Monday, August 31, 2009

The sliver bullet

As I said earlier, it is nearly impossible to make products without some problems. The more products you connect together, the farther away the time sensitive data has to travel, the more data being transported and the higher the quality has to be, the more problems you are going to run into. In this case, we are talking about high definition TV in a home network which means a lot of data which has to be transported flawlessly or the average consumer can see the glitch. Also, add to this the fact that the DLNA solution is a consumer retail solution and you have to do everything well at a very low price.

It is too early to declare DLNA a failure, but I would not be surprised to see them fizzle. In my mind, the problem is with the channel. You can not start out with something this complicate by going retail, selling to the guy and gal who could barely program their VCR. You need to start this sort of thing by selling to the professional home network installer.

The professional installer is trained on systems, skilled at workarounds, technical and they will find the products that work together and only use those products. They do not randomly go to Wal-Mart and pick up a Colby this to work with an Apex that. Retail is an interoperability nightmare for anything complicated. Installers find what works and stick with it as much as they can.

Once they install a system, their customer is asking for a service call if they tinker with it. This is totally different than a system the customer buys at the store and installs by themselves. The silver bullet for HD home networking is to go through a professional until you know what you are doing. Then enter retail with a few products and grow the market from there. DLNA tried to rush into retail with dozens of products from dozens of companies. You just can not test for everything that will happen once the product leaves the store.

Sunday, August 30, 2009

The Competiton Slips

Ethernet was never intended to carry time sensitive data, such as video. With video, every frame needs to make it to the TV screen on time or the results are unacceptable. DLNA had to do a total rework of Ethernet. The result is a new technology based on Ethernet but one that will not work with traditional Ethernet products.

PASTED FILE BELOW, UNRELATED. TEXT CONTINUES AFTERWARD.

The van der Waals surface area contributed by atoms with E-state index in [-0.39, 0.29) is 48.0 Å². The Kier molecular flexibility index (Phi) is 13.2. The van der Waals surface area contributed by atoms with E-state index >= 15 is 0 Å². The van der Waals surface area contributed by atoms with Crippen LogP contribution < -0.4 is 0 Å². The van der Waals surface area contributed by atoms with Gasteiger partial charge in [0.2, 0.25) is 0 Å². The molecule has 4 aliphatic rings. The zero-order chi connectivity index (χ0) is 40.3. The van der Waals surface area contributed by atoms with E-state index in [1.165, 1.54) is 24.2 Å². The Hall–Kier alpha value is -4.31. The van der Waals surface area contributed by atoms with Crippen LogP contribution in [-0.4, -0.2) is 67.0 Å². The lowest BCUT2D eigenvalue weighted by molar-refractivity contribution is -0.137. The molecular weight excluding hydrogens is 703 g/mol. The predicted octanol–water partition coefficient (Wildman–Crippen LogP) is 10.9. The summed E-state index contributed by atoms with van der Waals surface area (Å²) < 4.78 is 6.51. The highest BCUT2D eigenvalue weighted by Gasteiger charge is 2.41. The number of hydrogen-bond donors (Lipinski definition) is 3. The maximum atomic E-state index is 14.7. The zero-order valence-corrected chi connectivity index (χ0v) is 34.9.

1394, on the other hand, was developed to carry time sensitive data and to prevent collisions.

All this left me wondering why they would do a massive rework of an ancient technology (Ethernet), then rebrand it as “DLNA” so that only “DLNA” products would be expected to work together (and no Ethernet products). It would have been faster to have added a few features to 1394 and called it “HANA” (for example) and then built expectations that HANA products would work with HANA products. The nonsense of their logic was stunning.

Two years ago, the DLNA group hired a full time person to oversee their compliance program. However, even with this level of effort to assure interoperability, their product introduction failed. Earlier this year, retail giant Best Buy rejected DLNA claims to interoperability after problems surfaced in their own private tests. Several DLNA participants admitted in the press that the group had failed to deliver as promised.

Saturday, August 29, 2009

Samsung...exit stage left

Home networking over 1394 seemed like it should be a slam dunk. However, several notable companies and organizations had already tried and failed. Currently, there is one last attempt being developed, but the outlook is bleak. If 1394 home networking has so much promise, why can it not gain any traction?

The interoperability issues are a big problem. Samsung decided to abandon their 1394 home networking effort because old 1394 devices, when connected to a 1394 network, will cause bus reset storms, locking up the system. They were worrying about products that were made 10 years ago, most of which are no longer being used. I encouraged them to establish a strong compliance testing program and only guarantee their products to work with products that passed the certification tests. But their response was that they were afraid that customers would see the 1394 port and try to connect the old devices anyway.

Large consumer A/V companies can be frustratingly paranoid to deal with, being painfully slow to adopt new technologies. You have to make them worry that they are being left behind by the competition before most of them will inch forward.

Surprisingly, after backing away from 1394 for networks, Samsung threw their effort into an Ethernet based home networking initiative called “DLNA”. They went straight from the frying pan into the fire.
Ethernet was developed for mainframe computers in the early 70s (patented in 1975). It was developed to connect every device that wanted to gain access to the network. When everything is connected with equal access to the network, bad things happen. Fully loaded networks can get very busy and very slow. If you’ve ever worked in an office with a shared printer accessible through a network, you’ve heard the printer pause for a second or two as it waits for the next packet of data to come across the busy network. Ethernet will not prevent data from colliding on the network. It manages the collisions. Sometimes this requires data to be sent again. Not a big deal when printing a document. A few pauses along the way will not seriously slow down the print job. But imagine watching a bowl game with the TV screen pausing two seconds each time the network gets busy. The store returns on such a product would be record breaking.